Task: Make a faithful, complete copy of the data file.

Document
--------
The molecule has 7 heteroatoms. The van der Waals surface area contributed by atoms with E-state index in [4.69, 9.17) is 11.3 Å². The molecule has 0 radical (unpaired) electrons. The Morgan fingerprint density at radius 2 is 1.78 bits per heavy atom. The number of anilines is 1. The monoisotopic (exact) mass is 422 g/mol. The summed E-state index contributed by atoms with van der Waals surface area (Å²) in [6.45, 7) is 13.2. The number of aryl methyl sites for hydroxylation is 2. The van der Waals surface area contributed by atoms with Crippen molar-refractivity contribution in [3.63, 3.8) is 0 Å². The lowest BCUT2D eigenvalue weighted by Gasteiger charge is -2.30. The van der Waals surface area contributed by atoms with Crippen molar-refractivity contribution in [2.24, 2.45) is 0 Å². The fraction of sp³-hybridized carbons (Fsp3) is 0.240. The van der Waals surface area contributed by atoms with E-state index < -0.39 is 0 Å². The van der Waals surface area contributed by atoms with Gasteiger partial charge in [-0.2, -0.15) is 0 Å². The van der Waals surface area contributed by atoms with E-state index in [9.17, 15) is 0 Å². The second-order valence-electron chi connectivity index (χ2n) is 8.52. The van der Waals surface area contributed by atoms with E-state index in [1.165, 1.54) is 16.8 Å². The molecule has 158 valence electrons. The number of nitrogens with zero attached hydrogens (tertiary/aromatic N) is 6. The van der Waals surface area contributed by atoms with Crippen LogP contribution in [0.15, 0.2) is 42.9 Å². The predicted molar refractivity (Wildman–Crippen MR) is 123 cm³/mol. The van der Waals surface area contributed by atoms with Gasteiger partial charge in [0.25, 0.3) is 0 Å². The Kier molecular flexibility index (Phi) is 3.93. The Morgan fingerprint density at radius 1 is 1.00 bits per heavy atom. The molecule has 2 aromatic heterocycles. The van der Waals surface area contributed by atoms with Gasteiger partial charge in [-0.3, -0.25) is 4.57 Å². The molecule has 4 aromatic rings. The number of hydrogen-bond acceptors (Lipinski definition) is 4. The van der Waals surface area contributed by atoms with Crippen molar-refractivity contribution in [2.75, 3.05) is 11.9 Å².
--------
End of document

The molecule has 7 heteroatoms. The van der Waals surface area contributed by atoms with E-state index in [4.69, 9.17) is 11.3 Å². The molecule has 0 radical (unpaired) electrons. The Morgan fingerprint density at radius 2 is 1.78 bits per heavy atom. The number of anilines is 1. The monoisotopic (exact) mass is 422 g/mol. The summed E-state index contributed by atoms with van der Waals surface area (Å²) in [6.45, 7) is 13.2. The number of aryl methyl sites for hydroxylation is 2. The van der Waals surface area contributed by atoms with Crippen molar-refractivity contribution in [3.63, 3.8) is 0 Å². The lowest BCUT2D eigenvalue weighted by Gasteiger charge is -2.30. The van der Waals surface area contributed by atoms with Crippen molar-refractivity contribution in [2.24, 2.45) is 0 Å². The fraction of sp³-hybridized carbons (Fsp3) is 0.240. The van der Waals surface area contributed by atoms with E-state index < -0.39 is 0 Å². The van der Waals surface area contributed by atoms with Gasteiger partial charge in [-0.2, -0.15) is 0 Å². The van der Waals surface area contributed by atoms with E-state index in [9.17, 15) is 0 Å². The second-order valence-electron chi connectivity index (χ2n) is 8.52. The van der Waals surface area contributed by atoms with E-state index in [1.165, 1.54) is 16.8 Å². The molecule has 158 valence electrons. The number of nitrogens with zero attached hydrogens (tertiary/aromatic N) is 6. The van der Waals surface area contributed by atoms with Crippen LogP contribution in [0.15, 0.2) is 42.9 Å². The predicted molar refractivity (Wildman–Crippen MR) is 123 cm³/mol. The van der Waals surface area contributed by atoms with Gasteiger partial charge in [0.25, 0.3) is 0 Å². The Kier molecular flexibility index (Phi) is 3.93. The Morgan fingerprint density at radius 1 is 1.00 bits per heavy atom. The molecule has 2 aromatic heterocycles. The van der Waals surface area contributed by atoms with Gasteiger partial charge in [-0.3, -0.25) is 4.57 Å². The molecule has 4 aromatic rings. The number of hydrogen-bond acceptors (Lipinski definition) is 4. The van der Waals surface area contributed by atoms with Crippen molar-refractivity contribution in [2.75, 3.05) is 11.9 Å².